The mother of Rachel O’Reilly has criticised the law for allowing her daughter’s killer repeated chances to challenge his conviction.
Rose Callaly said she faced a “daily battle” to live with the death of Rachel at the hands of her husband Joe in 2004, and not knowing when he would next get another attempt at freedom was adding to her stress.
“If you allow for one or two appeals, that should be it. I can’t really get my head around how there can be appeal after appeal after appeal. It just doesn’t make sense to me.”
Mrs Callaly was speaking on Ireland AM on TV3 as Joe O’Reilly prepares for the latest in a series of attempts to overturn his conviction.
He was found guilty of beating to death 34-year-old Rachel, with whom he had two sons, in 2007. He has twice appealed his conviction without success.
He then applied to have his case declared a miscarriage of justice, and although those proceedings were struck out earlier this year as he was not ready to go to hearing, he was given liberty to re-enter his application and is preparing to do so.
“If you had something positive when a sentence is put in place, you can relax in a way,” Mrs Callaly said. “It never takes [the loss] away but at least you would know for that length of time, you child is having justice.”
John Whelan of Advic, a group representing families of murder victims, said the criminal justice system does not pay enough attention to the bereaved.
“The scales of justice are completely in favour of the perpetrator in these cases and the families are more or less put to side,” he said.
“The whole idea that someone can sit down after seven years in front of a parole board and look for their freedom, I don’t think people understand the stress and worry that causes families.”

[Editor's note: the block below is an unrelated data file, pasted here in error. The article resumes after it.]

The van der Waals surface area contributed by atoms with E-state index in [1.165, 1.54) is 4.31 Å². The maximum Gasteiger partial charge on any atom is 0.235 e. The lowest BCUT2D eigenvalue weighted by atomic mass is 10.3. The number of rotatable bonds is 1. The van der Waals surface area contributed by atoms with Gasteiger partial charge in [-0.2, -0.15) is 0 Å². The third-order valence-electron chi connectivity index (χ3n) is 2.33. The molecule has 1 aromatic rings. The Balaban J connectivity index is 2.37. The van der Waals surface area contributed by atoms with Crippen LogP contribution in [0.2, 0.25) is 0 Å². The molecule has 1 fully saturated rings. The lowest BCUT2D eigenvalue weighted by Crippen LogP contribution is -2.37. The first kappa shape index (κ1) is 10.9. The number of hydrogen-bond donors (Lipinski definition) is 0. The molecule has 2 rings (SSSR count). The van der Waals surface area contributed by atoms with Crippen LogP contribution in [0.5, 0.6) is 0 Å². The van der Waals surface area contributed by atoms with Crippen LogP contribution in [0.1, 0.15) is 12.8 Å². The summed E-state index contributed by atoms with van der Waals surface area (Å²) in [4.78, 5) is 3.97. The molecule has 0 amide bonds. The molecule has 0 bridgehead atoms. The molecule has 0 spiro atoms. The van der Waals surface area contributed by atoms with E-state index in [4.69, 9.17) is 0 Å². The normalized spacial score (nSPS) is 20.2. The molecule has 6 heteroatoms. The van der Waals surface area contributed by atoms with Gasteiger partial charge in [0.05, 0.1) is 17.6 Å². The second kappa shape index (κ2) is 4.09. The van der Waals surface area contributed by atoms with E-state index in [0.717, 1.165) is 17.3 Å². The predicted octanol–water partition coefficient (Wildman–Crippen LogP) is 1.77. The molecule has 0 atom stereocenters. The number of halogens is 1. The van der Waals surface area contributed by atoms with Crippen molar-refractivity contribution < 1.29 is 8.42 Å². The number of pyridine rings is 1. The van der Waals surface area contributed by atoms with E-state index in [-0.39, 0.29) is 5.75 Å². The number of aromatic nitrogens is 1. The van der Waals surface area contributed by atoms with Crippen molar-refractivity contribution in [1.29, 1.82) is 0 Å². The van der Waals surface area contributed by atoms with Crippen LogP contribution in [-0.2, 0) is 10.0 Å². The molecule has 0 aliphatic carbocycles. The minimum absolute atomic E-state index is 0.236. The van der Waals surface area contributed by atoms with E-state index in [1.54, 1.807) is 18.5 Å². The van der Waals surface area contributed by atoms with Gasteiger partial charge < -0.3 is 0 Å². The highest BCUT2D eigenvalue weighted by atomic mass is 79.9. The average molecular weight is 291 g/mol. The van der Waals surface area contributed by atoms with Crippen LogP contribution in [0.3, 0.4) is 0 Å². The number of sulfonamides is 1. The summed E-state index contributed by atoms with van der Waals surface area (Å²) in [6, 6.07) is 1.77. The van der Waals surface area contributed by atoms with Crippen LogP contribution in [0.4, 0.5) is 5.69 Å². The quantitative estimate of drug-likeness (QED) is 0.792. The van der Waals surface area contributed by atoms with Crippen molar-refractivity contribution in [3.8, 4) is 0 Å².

Mr Whelan lost his sister, Sharon, and his two nieces, Zara, 7, and Nadia, 2, on Christmas Day, 2008. Local man Brian Hennessy had strangled Sharon in her Kilkenny home and then set the house on fire, killing the children as well. He initially got three life sentences, those for the children to run concurrently, but successfully applied to have all three run concurrently, so effectively just one life sentence will be served.
A survey of Advic members found that 90% believe murder sentences to be too lenient. Mr Whelan hopes to bring those findings before the Oireachtas Justice Committee.
In Ireland a life sentence averages about 17 years and Advic is calling for a switch to the UK model where a system of minimum sentences applies and life means life in prison.
The committee is seeking submissions on the issue of restorative justice which aims to take greater account of the impact of crime on victims and urge offenders to take genuine responsibility for their wrongdoing. Submissions should be made by Sept 13 to email@example.com.
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